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Review: Summer House by Nancy Thayer

summer houseTitle: Summer House

Author: Nancy Thayer

Genre/Pages: Fiction/368

Publication: Ballantine Books; 6/23/09

Rating: 3.5 BOOKMARKS

On a few acres of her Nona’s beachfront property in Nantucket, Charlotte Wheelwright operates an organic garden and farm stand, self-imposed exile for a transgression that comes to light at the end of this thoroughly enjoyable read.

Nancy Thayer’s honest and captivating novel examines the family dynamic over several generations.  From the first page, I was hooked.  Told from the third person omniscient point of view, we are able to see into the minds of the three main women characters–Charlotte, Nona, and Helen, Nona’s daughter-in-law and Charlotte’s mother.  We are also given a window to Nona’s past, through stategic flashbacks.  This narrative style helps to give readers and understanding of motivations and behaviors.

Summer House examines the relationships between the extended members of the Wheelwright clan, a well-to-do banking family with roots in Boston and Nantucket.  Thayer develops her characters and the conflicts–both internal and external–that they face are realistic and I could relate to them.

The group gathers on Nantucket three times during the course of the summer—once to usher in matriarch Anne ‘Nona’ Wheelwright’s 90th birthday, once for Charlotte’s brother’s wedding, and once for the annual Family Meeting.

Nona, as she is known to her children and grandchildren, has lately taken to spending most of her time in the comforting bubble of her memories, while her son and daughter and their children and grandchildren, struggle with infidelity, divorce, children, dating, petty jealousy, and all the other things that families deal with.  Nona survived her own personal struggles and is now left to reminisce and reap the goodness that family brings.

As with all families, there are a few secrets that come to light as the novel progresses.  Why has Charlotte abruptly left the family banking business to do hard, manual labor in an organic garden?  What is Charlotte’s father hiding from her mother?  Is Charlotte’s brother, Teddy, able to get his act together to take on the new responsibility?  What secret is Nona keeping?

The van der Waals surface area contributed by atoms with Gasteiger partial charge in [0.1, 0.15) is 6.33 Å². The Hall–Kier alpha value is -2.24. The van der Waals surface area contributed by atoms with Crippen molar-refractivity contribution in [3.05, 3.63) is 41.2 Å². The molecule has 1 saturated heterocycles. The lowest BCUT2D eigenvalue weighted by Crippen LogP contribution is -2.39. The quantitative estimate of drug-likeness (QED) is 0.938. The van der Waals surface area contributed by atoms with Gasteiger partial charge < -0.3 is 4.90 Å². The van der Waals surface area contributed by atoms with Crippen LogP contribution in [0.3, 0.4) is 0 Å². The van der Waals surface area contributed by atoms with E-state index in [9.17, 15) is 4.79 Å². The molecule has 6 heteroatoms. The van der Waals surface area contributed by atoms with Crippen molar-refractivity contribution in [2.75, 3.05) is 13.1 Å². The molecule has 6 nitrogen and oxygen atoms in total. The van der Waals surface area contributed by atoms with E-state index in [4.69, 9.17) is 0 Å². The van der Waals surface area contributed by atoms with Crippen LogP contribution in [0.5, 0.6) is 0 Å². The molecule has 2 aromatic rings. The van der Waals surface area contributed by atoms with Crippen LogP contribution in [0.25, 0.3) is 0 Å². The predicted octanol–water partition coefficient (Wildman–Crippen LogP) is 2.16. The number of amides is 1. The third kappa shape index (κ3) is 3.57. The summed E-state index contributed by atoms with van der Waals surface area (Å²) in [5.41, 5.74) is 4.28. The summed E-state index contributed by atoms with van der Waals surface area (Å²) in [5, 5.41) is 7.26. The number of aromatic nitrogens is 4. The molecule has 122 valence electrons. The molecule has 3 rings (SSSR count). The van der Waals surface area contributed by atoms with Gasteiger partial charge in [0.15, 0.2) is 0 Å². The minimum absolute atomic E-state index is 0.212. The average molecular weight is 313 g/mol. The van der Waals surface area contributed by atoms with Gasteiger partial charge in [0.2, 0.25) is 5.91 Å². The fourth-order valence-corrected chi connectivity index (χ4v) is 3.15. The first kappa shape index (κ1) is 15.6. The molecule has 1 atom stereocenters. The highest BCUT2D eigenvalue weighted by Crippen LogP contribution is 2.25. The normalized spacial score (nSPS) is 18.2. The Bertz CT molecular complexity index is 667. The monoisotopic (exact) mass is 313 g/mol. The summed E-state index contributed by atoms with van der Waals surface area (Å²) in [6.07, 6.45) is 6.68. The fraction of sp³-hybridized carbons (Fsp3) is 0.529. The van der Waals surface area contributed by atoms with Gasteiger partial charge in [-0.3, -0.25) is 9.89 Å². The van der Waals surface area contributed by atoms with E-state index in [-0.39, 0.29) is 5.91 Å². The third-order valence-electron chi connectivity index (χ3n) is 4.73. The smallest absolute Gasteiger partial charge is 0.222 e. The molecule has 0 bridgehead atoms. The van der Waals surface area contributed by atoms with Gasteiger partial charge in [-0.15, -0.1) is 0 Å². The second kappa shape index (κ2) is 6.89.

Summer House is a relatively quick read with good pacing and an entertaining story line.  It’s meatier than a standard chick-lit novel, and for that I was thankful.  It really is a story about families and coming to terms with the fact that different people, even though they may be related, can have different ideas and opinions.  Being family is the glue that holds the variety of personalities together.

Nancy Thayer is an accomplished author with scores of published works to her name.  I look forward to picking up some of her earlier works and am interested in reading her daughter’s new book.

Thanks to Dorothy at Pump Up Your Book Promotion for the opportunity to read this book!


Review: Cutting Loose by Nadine Dajani

*Win a copy of Cutting Loose by clicking here.  Entry deadline is Monday, 6/8/09–international friends welcome!*

looseTitle: Cutting Loose

Author: Nadine Dajani

Genre/Pages: Fiction; 384

Publication: Forge Books; September 2008

Rating: 3.5 BOOKMARKS

Take a peek into the lives of three diverse women and see how their culture and life choices have brought them together.